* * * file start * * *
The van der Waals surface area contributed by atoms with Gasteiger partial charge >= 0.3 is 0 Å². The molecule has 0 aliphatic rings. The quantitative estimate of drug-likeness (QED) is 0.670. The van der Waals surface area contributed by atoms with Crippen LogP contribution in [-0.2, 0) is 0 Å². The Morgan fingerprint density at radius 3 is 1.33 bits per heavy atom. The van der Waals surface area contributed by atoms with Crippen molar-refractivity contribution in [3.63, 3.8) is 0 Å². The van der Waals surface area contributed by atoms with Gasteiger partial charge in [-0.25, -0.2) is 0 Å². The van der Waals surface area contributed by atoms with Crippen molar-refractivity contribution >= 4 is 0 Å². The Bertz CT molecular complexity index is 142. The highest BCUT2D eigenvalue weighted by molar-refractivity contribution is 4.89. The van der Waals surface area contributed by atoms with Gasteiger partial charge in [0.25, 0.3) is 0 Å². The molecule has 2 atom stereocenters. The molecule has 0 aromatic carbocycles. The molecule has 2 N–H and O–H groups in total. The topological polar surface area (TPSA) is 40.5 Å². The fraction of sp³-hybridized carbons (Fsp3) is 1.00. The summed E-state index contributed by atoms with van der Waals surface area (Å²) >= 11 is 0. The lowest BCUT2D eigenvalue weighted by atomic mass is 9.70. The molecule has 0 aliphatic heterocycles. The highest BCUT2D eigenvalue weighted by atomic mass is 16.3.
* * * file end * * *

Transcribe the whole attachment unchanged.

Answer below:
The van der Waals surface area contributed by atoms with Gasteiger partial charge >= 0.3 is 0 Å². The molecule has 0 aliphatic rings. The quantitative estimate of drug-likeness (QED) is 0.670. The van der Waals surface area contributed by atoms with Crippen LogP contribution in [-0.2, 0) is 0 Å². The Morgan fingerprint density at radius 3 is 1.33 bits per heavy atom. The van der Waals surface area contributed by atoms with Crippen molar-refractivity contribution in [3.63, 3.8) is 0 Å². The van der Waals surface area contributed by atoms with Gasteiger partial charge in [-0.25, -0.2) is 0 Å². The van der Waals surface area contributed by atoms with Crippen molar-refractivity contribution >= 4 is 0 Å². The Bertz CT molecular complexity index is 142. The highest BCUT2D eigenvalue weighted by molar-refractivity contribution is 4.89. The van der Waals surface area contributed by atoms with Gasteiger partial charge in [0.25, 0.3) is 0 Å². The molecule has 2 atom stereocenters. The molecule has 0 aromatic carbocycles. The molecule has 2 N–H and O–H groups in total. The topological polar surface area (TPSA) is 40.5 Å². The fraction of sp³-hybridized carbons (Fsp3) is 1.00. The summed E-state index contributed by atoms with van der Waals surface area (Å²) >= 11 is 0. The lowest BCUT2D eigenvalue weighted by atomic mass is 9.70. The molecule has 0 aliphatic heterocycles. The highest BCUT2D eigenvalue weighted by atomic mass is 16.3.